Review: Lucca Citta

I ordered a copy of Lucca Citta from Coolstuffinc for $4.99, and got a chance to check it out last night. Some posts on here gave it so-so reviews, but I have to say I was pleasantly surprised and impressed with the game. The mechanics are pretty basic, and at first it seems as if you’re just grabbing cards without making many real decisions, but after two runs through, I really started to see the depth behind it. I’m not going to reiterate the rules here, because the other reviews and some of the files available for download cover them.

Really “getting” Lucca Citta is about two things: Understanding the scoring, and interacting with the other players.

As far as scoring goes, I don’t mean just knowing how to calculate the points. I mean understanding how they impact you each step of the way, and using them to guide your play. They should be thought of more proactively than reactively. Here’s a quick look at the scoring that happens in a 3-player game when you open a completed palace (in a 3-player game, palaces are completed when they contain 5 cards):

1 point – a single card, same-color palace another player has under construction
2 points – a two-card, same-color palace another player has under construction, or has completed, but unopened
3 points – a three-card, same-color palace another player has under construction
4 points – a four card, same-color palace another player has under construction

Typically, it isn’t worth it to open a palace when your opponents only have single-card ones to match. A two-point score isn’t that great either, because if you open it now, you get the same points as if theirs was finished (it’s really a “breakeven” score). 3-4 is your sweet spot, as that maximizes the number of points you can get, and keeps you fairly safe from being outplayed, and allowing your opponent to score off of you.

On the other hand, if two opponents are working on green, and one has a 1-point one and the other has a 4-pointer, you should probably open now – sure, you’re only getting 1 point from the first opponent, but those 4 points from the other opponent could very easily drop to 2 should they complete their palace, or worse, could give them all the points, if they get to act first in the next round, and open theirs before you do. Scoring 5 immediately is better than missing the opportunity and only scoring 3, PLUS letting another player score 3 as well.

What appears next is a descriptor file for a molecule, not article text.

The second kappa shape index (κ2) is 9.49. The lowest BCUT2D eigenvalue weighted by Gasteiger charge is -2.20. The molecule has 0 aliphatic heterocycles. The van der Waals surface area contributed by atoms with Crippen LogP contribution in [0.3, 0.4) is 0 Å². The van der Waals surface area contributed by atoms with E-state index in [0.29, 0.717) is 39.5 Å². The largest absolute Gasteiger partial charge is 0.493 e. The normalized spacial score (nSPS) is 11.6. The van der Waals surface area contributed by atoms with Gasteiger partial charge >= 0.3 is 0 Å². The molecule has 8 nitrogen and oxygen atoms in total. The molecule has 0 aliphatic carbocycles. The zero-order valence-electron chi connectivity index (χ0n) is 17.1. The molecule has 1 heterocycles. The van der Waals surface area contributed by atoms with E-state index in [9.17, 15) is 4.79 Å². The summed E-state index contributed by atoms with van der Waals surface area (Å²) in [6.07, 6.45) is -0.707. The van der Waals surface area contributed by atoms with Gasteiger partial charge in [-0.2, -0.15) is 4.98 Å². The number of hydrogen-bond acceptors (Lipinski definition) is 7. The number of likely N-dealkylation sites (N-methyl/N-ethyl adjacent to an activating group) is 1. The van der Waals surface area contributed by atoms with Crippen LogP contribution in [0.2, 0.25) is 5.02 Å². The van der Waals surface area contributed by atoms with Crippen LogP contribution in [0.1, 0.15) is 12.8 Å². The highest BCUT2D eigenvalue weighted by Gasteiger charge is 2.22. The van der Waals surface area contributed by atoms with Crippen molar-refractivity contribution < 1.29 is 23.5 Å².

What if you’re not the player who is sitting on that completed green palace? What if you’re the one with the single card in yours? Do you really want to play any more cards into that color? If that single green card has two support shields on it, why not build your next 2 green cards as walls? This way you’re gaining two points from the walls, and limiting your opponent to only scoring 1 off of your green palace when he finally opens the palace. You’re up 1 on them, whereas if you continued to build your palace, they could pick up 4, and you might not even finish yours. If he opens it before the end of the game, maybe you’ll even have time to complete it later on, and pick up a few more points (assuming you can still support those walls at the end of the game).

This leads me to my next point, player interaction. It may sound odd to talk about player interaction in a game where you can’t play take actions during, or directly influence, another player’s turn. What I mean by player interaction is being aware of the game situation, reading your opponents’ strategies, and factoring them into your decisions. Turn order is far more important than I first realized, as your choice of which triplets to take can severely restrict your opponents’ choices. If you need a red card, and two of the triplets contain one each, maybe you want to take the one that also has a card you think an opponent wants? If none of the triplets available do much for you, but you see that another player needs only one more blue card to complete a palace, maybe you’ll want to snag that one out of his hands and build a wall with it, or to add insult to injury – discard it right in front of him!

I’m just scratching the surface of the strategic depths this game has to offer. I think that some people see it that “grab the colors I’m working on, worry about my palaces, and hope for the best” is the only strategy involved in Lucca Citta. I disagree. I’m not claiming that it’s a masterpiece; I’m only saying that there’s a lot more to this game than at first glance, and if you ignore what your opponents are doing and worry only about your own palaces, you’re missing out.

Other things to think about:
– Before you complete that palace: Will you have enough support shields left in your construction area to get a good pick of cards in the next turn order? Will you still have enough shields to support your walls?
– Keep in mind that the number of turns, number of cards needed to complete a palace, and number of scoring opportunities vary based on the amount of players in the game. Because of this, the strategies will change.
– How many palaces can I reasonably complete? At some point, it’s probably best to give up the ghost and spend the last turn or two stocking up on walls and towers. But since walls are worth more based on the numbers of completed palaces you have… maybe you want to gamble on a big score at the end.

Hey, for five bucks, it’s a steal. Knowing what I do now, I’d buy it again for $15 in a heartbeat. It’s tough to get that much potential strategy into such a quick-playing card game.

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